Assumed to be yet another COVID-inspired, single setting movie, The Immaculate Room is actually not one’s typical pandemic fare. This psychological drama/light thriller takes an ultra-simple premise and seasons it with rich characters. By tossing a heterosexual couple alone in a room together for 50 days, we are forced to question our own interpersonal relationships. If they last the full time, they win a cool five million dollars, which can obviously be split. What could possibly go wrong? The answer turns out to be quite a lot, as an unseen professor pits them against one another. Writer/director Mukunda Michael Dewil makes us overly invested in the couple’s personal history, finding the cracks in their relationship instead of focusing on gimmicky moments of horrific catharsis.
The film wastes no time in getting straight to the point. Catherine (Kate Bosworth, 21, The Rules of Attraction) and her longtime boyfriend, Michael (Emile Hirsch, Alpha Dog, The Autopsy of Jane Doe), enter an all-white, blank slate of a room, and push a big red button. Their time in “The Immaculate Room” has officially commenced. The rules are simple. Make it 50 days together, and they walk away with the big money. If one of them leaves, the prize drops down to just one million. Michael wants to spend his money frivolously, while Catherine wants to invest her portion. A generic bed, a sterile bathroom, laundry chute, and bland, pre-made foods are pretty much all that lies inside. They are permitted to indulge in two “treats” each throughout the duration of their stay, but it will cost them a small chunk—$100,000 for the first treat, and $500,000 for the next.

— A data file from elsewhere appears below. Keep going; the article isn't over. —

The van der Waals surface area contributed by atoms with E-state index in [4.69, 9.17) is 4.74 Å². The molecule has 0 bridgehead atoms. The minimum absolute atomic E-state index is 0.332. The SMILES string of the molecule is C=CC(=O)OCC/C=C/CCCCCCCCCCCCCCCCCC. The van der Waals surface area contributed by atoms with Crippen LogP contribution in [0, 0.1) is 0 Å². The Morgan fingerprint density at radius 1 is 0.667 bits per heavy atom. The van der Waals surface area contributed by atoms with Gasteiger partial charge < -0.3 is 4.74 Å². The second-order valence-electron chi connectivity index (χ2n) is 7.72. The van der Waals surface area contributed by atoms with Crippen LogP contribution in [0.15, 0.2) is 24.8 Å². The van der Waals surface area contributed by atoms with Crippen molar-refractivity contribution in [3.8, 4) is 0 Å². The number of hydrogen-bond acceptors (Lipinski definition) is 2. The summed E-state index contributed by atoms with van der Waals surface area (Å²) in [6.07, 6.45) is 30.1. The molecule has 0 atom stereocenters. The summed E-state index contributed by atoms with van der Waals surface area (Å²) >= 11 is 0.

The monotony of doing the same thing day in and day out is relatable, especially given the context of us just coming out from 2020’s pandemic of being cooped up inside. The Immaculate Room was one of the first films to shoot under Los Angeles’s COVID protocols, and the script’s themes about being forced to confront one’s inner demons more relevant than ever. Without TV, books, or anything else to keep their minds busy, what are Michael and Catherine to do? Indulging in the treats could serve to be a trap of its own. Unspoken incidents from their pasts creep up as the clock ticks on and on. A daily 7:00 AM wake up call is enough to make anyone snap.
Where The Immaculate Room fails on even a basic level is in the conclusion. A heavy amount of setup introduces a variety of exciting elements, such as the mysterious Professor Voyen whose psychological experiment has brought them here, and who “has more money than God,” not to mention an all-seeing, all-knowing voice that chimes in whenever necessary. I wanted to have more catharsis and meaning behind the affair beyond “money can’t buy us everything.” An important notion for sure, but the ending is too abrupt to be satisfying. Nevertheless, the acting performances from Kate Bosworth and especially Emile Hirsch are captivating to watch. As their mental and emotional states are broken down, Catherine, who starts off calm, collected, and meditative, devolves into a screaming, crying mess; Michael tries to keep his mind occupied with zany accents and playful humor. They may as well have entered couples therapy!
Come enjoy your stay in The Immaculate Room when the film premieres in theaters and on demand Friday, August 19th.